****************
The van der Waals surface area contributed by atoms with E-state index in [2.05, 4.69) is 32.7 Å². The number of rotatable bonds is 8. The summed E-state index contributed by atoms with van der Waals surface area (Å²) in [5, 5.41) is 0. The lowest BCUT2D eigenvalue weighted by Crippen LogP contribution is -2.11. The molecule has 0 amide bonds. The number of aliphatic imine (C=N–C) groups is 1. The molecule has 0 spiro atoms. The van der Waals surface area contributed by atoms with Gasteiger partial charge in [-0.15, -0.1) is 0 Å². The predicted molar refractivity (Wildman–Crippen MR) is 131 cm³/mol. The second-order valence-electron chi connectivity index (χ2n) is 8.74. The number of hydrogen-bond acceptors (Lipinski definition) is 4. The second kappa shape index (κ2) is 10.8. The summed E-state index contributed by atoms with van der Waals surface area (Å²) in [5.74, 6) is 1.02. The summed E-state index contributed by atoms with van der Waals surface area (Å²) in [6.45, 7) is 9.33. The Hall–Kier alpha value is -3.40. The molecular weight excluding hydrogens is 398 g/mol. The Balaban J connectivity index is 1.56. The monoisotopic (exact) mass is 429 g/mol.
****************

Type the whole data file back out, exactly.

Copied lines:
The van der Waals surface area contributed by atoms with E-state index in [2.05, 4.69) is 32.7 Å². The number of rotatable bonds is 8. The summed E-state index contributed by atoms with van der Waals surface area (Å²) in [5, 5.41) is 0. The lowest BCUT2D eigenvalue weighted by Crippen LogP contribution is -2.11. The molecule has 0 amide bonds. The number of aliphatic imine (C=N–C) groups is 1. The molecule has 0 spiro atoms. The van der Waals surface area contributed by atoms with Gasteiger partial charge in [-0.15, -0.1) is 0 Å². The predicted molar refractivity (Wildman–Crippen MR) is 131 cm³/mol. The second-order valence-electron chi connectivity index (χ2n) is 8.74. The number of hydrogen-bond acceptors (Lipinski definition) is 4. The second kappa shape index (κ2) is 10.8. The summed E-state index contributed by atoms with van der Waals surface area (Å²) in [5.74, 6) is 1.02. The summed E-state index contributed by atoms with van der Waals surface area (Å²) in [6.45, 7) is 9.33. The Hall–Kier alpha value is -3.40. The molecular weight excluding hydrogens is 398 g/mol. The Balaban J connectivity index is 1.56. The monoisotopic (exact) mass is 429 g/mol.